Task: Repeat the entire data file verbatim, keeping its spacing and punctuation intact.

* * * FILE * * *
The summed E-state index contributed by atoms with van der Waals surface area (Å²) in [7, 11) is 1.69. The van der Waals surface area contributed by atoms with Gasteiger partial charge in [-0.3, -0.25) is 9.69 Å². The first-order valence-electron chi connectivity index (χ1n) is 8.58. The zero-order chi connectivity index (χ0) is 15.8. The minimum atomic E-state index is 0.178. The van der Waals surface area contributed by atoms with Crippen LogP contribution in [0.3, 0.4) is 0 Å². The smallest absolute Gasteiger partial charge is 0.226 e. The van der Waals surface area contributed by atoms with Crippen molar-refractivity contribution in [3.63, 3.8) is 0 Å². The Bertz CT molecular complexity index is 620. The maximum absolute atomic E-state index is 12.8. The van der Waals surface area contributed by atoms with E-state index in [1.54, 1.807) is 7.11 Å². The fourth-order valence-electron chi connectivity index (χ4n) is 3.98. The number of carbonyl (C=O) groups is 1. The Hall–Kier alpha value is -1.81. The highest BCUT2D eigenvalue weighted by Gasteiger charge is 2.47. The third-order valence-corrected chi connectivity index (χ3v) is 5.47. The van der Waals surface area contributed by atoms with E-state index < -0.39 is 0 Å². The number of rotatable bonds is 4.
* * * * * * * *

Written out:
The summed E-state index contributed by atoms with van der Waals surface area (Å²) in [7, 11) is 1.69. The van der Waals surface area contributed by atoms with Gasteiger partial charge in [-0.3, -0.25) is 9.69 Å². The first-order valence-electron chi connectivity index (χ1n) is 8.58. The zero-order chi connectivity index (χ0) is 15.8. The minimum atomic E-state index is 0.178. The van der Waals surface area contributed by atoms with Crippen LogP contribution in [0.3, 0.4) is 0 Å². The smallest absolute Gasteiger partial charge is 0.226 e. The van der Waals surface area contributed by atoms with Crippen molar-refractivity contribution in [3.63, 3.8) is 0 Å². The Bertz CT molecular complexity index is 620. The maximum absolute atomic E-state index is 12.8. The van der Waals surface area contributed by atoms with E-state index in [1.54, 1.807) is 7.11 Å². The fourth-order valence-electron chi connectivity index (χ4n) is 3.98. The number of carbonyl (C=O) groups is 1. The Hall–Kier alpha value is -1.81. The highest BCUT2D eigenvalue weighted by Gasteiger charge is 2.47. The third-order valence-corrected chi connectivity index (χ3v) is 5.47. The van der Waals surface area contributed by atoms with E-state index < -0.39 is 0 Å². The number of rotatable bonds is 4.